W3C home > Mailing lists > Public > w3c-wai-ig@w3.org > October to December 2006

Re: Best practices for screen readers

From: Joshue O Connor <joshue.oconnor@ncbi.ie>
Date: Fri, 06 Oct 2006 19:12:09 +0100
Message-ID: <45269C79.5090307@ncbi.ie>
To: w3c-wai-ig@w3.org

Hi Roel,

Welcome to the list.

> You can mark up a phone number (indeed, a whole address) using semantic 
> hCard microformat markup:
> 
>         <http://microformats.org/wiki/hcard>
> 
> (Microformats are a way of adding simple markup to human-readable data 
> items such as events, contact details or locations, on web pages, so that 
> the information in them can be extracted by software and indexed, searched 
> for, saved, cross-referenced or combined. More technically, they are items 
> of semantic markup, using just standard (X)HTML with a set of common 
> class-names. They are open and available, freely, for anyone to use.)

Maybe you can, as you suggest, use these microformats in this way
but be careful as that doesn't mean that you should. Many user agents
don't even fully
support HTML never mind the new kid on the block. I would be concerned
that that is
just bad advice.

Its interesting to me that the advent of these microformats is an
indication of future possibilities
but I guess that its application, especially relating to disability, is
very limited.

> Hopefully, in time, the authors of screen readers and similar software 
> will include recognition of that standard.

You may have a very long beard by the time that happens. Mine will be
longer.

> There is also a style for aural stylesheets, something like "spell-out", 
> but that's not widely supported.

Exactly.

Josh



Andy Mabbett wrote:
> "Roel Van Gils" <roelvangils@gmail.com> wrote on 06/10/2006 16:54:45:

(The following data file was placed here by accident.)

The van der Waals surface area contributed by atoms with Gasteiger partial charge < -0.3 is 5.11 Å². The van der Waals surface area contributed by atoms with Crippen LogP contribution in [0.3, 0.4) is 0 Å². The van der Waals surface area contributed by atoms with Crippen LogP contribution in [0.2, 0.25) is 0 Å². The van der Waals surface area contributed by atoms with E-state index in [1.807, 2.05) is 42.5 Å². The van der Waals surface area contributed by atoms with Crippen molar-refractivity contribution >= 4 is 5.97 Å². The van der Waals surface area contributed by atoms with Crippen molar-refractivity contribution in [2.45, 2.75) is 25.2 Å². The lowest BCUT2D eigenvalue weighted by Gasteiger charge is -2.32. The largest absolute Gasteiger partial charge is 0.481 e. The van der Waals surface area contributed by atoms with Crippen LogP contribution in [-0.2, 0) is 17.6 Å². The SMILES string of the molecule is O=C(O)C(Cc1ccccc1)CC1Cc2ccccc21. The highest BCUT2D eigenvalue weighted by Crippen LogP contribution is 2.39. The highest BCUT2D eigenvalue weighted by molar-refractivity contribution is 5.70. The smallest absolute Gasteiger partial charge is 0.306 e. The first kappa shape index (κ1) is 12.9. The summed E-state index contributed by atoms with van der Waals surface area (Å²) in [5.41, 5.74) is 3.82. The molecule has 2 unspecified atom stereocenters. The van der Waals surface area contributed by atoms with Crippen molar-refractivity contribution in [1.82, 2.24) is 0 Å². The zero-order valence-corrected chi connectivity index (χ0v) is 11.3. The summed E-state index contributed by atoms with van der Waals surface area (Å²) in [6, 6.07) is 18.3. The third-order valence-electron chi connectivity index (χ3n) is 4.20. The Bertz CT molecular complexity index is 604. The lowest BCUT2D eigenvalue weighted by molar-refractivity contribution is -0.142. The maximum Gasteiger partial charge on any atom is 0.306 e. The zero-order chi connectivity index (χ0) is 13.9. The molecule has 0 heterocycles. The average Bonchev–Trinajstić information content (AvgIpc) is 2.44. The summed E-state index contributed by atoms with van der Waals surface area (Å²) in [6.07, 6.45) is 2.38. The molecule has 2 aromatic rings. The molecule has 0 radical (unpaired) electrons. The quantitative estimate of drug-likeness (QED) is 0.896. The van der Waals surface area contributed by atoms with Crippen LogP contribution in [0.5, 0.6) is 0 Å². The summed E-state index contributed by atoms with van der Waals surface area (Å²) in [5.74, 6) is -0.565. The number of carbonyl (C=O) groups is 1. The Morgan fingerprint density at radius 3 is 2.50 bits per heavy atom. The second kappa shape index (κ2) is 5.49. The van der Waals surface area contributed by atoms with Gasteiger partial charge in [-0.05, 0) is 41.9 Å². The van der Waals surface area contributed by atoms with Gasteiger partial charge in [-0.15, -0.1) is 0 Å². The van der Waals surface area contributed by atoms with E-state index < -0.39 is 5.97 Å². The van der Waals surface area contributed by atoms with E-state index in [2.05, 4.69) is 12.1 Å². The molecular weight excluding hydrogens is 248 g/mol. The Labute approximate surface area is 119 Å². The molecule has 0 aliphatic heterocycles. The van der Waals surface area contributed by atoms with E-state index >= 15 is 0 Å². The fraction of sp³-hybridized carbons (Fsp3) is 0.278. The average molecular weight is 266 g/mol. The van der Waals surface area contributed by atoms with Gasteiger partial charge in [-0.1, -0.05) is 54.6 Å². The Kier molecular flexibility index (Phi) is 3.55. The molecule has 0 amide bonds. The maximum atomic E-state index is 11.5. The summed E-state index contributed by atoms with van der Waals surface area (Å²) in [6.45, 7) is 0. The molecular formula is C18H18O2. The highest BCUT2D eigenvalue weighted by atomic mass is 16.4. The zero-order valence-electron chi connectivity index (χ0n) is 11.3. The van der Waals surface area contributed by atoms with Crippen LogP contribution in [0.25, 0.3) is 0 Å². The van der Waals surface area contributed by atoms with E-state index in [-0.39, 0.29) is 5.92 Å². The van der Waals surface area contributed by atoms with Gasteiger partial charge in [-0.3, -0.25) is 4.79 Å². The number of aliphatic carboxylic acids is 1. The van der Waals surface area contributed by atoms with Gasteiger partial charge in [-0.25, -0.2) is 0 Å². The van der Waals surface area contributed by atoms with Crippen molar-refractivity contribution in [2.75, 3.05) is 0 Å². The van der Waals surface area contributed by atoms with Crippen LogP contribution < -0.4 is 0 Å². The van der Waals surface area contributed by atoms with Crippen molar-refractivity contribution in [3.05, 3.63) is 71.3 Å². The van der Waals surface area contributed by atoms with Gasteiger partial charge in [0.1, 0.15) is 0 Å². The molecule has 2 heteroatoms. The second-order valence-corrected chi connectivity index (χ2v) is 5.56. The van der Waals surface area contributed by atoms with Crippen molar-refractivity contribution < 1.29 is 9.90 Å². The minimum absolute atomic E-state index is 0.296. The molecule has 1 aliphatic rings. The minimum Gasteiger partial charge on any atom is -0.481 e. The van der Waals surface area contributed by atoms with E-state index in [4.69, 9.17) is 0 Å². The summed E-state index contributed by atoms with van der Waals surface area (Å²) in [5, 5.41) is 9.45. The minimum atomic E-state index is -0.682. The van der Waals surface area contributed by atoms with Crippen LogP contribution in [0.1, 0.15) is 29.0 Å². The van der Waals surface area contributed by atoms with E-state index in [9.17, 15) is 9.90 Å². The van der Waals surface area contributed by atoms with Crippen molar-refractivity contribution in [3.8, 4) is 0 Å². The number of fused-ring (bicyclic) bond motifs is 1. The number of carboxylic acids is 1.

> 
>> Hi Bianca,
> 
>> I'm a newbie on this list myself ;)
> 
> Me too. We should start a club! ;-)
> 
>>> 2. Is there a way to make the screen reader know that a number is a
>>> phone number or street address so it reads 2-9-1-6 instead of 2,916?
> 
>> I'm not aware of any reliable way to achieve this without adding extra
>> (unsemantic) tags. This will probably work, but it's not so pretty.
> 
> You can mark up a phone number (indeed, a whole address) using semantic 
> hCard microformat markup:
> 
>         <http://microformats.org/wiki/hcard>
> 
> (Microformats are a way of adding simple markup to human-readable data 
> items such as events, contact details or locations, on web pages, so that 
> the information in them can be extracted by software and indexed, searched 
> for, saved, cross-referenced or combined. More technically, they are items 
> of semantic markup, using just standard (X)HTML with a set of common 
> class-names. They are open and available, freely, for anyone to use.)
> 
> Hopefully, in time, the authors of screen readers and similar software 
> will include recognition of that standard.
> 
> There is also a style for aural stylesheets, something like "spell-out", 
> but that's not widely supported. I have a reference at home, and will dig 
> it out for next week.
> 


********************************************************************

NOTICE: The information contained in this email and any attachments 
is confidential and may be privileged.  If you are not the intended 
recipient you should not use, disclose, distribute or copy any of 
the content of it or of any attachment; you are requested to notify 
the sender immediately of your receipt of the email and then to 
delete it and any attachments from your system.

NCBI endeavours to ensure that emails and any attachments generated 
by its staff are free from viruses or other contaminants.  However, 
it cannot accept any responsibility for any such which are 
transmitted.  We therefore recommend you scan all attachments.

Please note that the statements and views expressed in this email 
and any attachments are those of the author and do not necessarily 
represent the views of NCBI


********************************************************************
Received on Friday, 6 October 2006 18:12:36 UTC

This archive was generated by hypermail 2.3.1 : Wednesday, 5 February 2014 07:13:31 UTC